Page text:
9. lawrence said on 3rd August 2014, 5:33

    Money seems to have a way of explaining everything, it seems. It can even explain how you can get out of the bribery trial by paying a bigger bribe. Bernie simply made a mistake of not paying everyone in the chain, and so they had to take him to the court, in order to get him to lube all of the parts of the machinery.

  10. ECWDanSelby (@ecwdanselby) said on 3rd August 2014, 9:31

    Does anyone know of any series that races around the outer track at Magny Cours? I can’t seem to find any details on that particular layout:

  11. Rigi (@rigi) said on 3rd August 2014, 9:54

    who in their right mind would want to have adderly fong as their reserve driver. as a driver that stuggles to finish in the top 15 in gp3. seriously, marussia have got stoneman in gp3 who’s been fairly sucessful, so why fong?

    • ECWDanSelby (@ecwdanselby) said on 3rd August 2014, 10:19

      It’s a pretty simple answer…

      Besides, it means nothing. How often do you see these guys get an actual drive during the weekend?

      Honestly, it’s the biggest scam in F1. It amazes me how companies pay literally millions for a driver to sit in the background! I fail to see what kind of promotion that illicits.

      • Robbie (@robbie) said on 3rd August 2014, 14:57

        Why Fong? I’m guessing there aren’t too many Chinese fellows as close as he is to F1 even if that ‘closeness’ is fairly distant. Why Fong? I think the Chinese market being as massive as it is, and being more ‘westernized’ by the day, means there is huge potential from a marketing standpoint. Some companies have millions to spend, and even if a driver is in a reserve position he will still be on billboards and ad campaigns back in China sitting beside or in an F1 car as a member of an F1 team. Imagine at the other extreme a Chinese driver vying for a WDC or even a podium and what that would mean to the global viewership numbers and the boost they would get from the Chinese market. Not saying it’s easy given that the US can’t put an F1 driver on a F1 podium either but gotta start somewhere. I wouldn’t be surprised if the Chinese government backed a driver at some point.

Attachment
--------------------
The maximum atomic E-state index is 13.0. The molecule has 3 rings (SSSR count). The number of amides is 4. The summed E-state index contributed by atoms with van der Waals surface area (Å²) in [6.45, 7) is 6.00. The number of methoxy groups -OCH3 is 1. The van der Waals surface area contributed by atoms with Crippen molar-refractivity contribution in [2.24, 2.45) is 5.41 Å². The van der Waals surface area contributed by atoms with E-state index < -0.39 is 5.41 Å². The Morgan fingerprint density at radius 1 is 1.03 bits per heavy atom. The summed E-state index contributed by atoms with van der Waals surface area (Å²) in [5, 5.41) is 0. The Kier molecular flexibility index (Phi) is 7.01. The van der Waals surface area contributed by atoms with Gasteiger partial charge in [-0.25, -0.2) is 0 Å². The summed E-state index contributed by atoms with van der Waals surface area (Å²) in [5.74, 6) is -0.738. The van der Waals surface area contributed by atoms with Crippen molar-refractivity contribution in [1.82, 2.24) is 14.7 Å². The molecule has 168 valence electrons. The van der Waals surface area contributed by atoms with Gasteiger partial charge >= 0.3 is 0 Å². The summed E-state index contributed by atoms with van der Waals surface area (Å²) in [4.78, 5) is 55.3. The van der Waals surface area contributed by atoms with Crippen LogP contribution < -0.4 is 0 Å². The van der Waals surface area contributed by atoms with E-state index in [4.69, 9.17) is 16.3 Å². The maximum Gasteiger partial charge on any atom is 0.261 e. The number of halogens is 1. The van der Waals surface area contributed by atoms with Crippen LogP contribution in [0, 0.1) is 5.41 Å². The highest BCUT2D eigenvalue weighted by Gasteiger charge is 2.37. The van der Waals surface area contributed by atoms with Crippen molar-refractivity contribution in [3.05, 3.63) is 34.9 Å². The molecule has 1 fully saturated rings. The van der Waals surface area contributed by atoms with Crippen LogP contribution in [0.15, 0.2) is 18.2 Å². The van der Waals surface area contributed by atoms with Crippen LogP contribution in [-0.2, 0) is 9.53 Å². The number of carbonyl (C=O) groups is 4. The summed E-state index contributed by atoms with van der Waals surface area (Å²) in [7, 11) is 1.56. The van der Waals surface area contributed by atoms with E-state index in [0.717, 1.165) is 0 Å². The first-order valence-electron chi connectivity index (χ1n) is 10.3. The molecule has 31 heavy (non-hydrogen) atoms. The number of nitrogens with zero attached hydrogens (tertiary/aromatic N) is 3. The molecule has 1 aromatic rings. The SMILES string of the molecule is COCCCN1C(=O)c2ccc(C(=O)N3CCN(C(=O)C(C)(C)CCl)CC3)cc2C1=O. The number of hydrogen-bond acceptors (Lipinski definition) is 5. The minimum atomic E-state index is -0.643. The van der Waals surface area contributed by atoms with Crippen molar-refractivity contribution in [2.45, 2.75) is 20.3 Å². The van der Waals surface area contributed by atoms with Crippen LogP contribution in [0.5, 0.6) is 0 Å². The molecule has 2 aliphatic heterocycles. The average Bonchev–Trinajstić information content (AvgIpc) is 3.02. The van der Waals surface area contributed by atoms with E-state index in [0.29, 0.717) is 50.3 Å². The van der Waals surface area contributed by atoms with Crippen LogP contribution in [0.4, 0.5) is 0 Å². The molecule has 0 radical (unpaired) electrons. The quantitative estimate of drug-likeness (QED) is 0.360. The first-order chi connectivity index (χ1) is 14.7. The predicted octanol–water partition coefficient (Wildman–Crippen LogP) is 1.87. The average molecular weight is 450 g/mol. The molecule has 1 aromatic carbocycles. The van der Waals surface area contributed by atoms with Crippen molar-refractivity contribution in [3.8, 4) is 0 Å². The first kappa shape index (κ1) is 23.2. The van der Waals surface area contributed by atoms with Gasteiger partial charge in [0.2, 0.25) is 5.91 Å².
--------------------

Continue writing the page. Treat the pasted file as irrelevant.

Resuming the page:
• Breno (@austus) said on 3rd August 2014, 20:48

        Maybe he is a godly technical driver, who is just slow.

        Regardless, reserve driver is an empty title, just look at Lotus last year ignoring their pay driver and choosing… Kovaleinein to replace Raikkonen.

  12. F1 Noob (@noob) said on 3rd August 2014, 9:56

    On another note, here is a cool graph showing The number of overtakes between 1981 and 2014 (line chart)

  13. Sam L. said on 3rd August 2014, 14:44

    I’m out in the Pacific time zone and it doesn’t matter to me when the races are because I record them and watch later so I can FF thru the commercials.

  14. Girts (@girts) said on 3rd August 2014, 18:40

    I do not believe that France is not as rich as it used to be, it is just that race hosting fees have been growing much faster than the economy of France and its central and local governments cannot afford to spend ridiculous amounts of money on F1. France is a democracy and the politicians have to face consequences if they ignore the people, who might not be happy to see millions of public money being spent on hosting an F1 race. Countries like Azerbaijan and Russia do not have that problem as their leaders know that they will be “elected” again anyway and that their mass media will tell the people whatever the people need to hear.

    It is easier to get money from undemocratic countries but it is an unsustainable strategy because these countries are politically less stable, do not have devoted fan bases and can lose interest soon. But, as Che (“Evita” movie) sings, “when the money keeps rolling in, you don’t ask how”.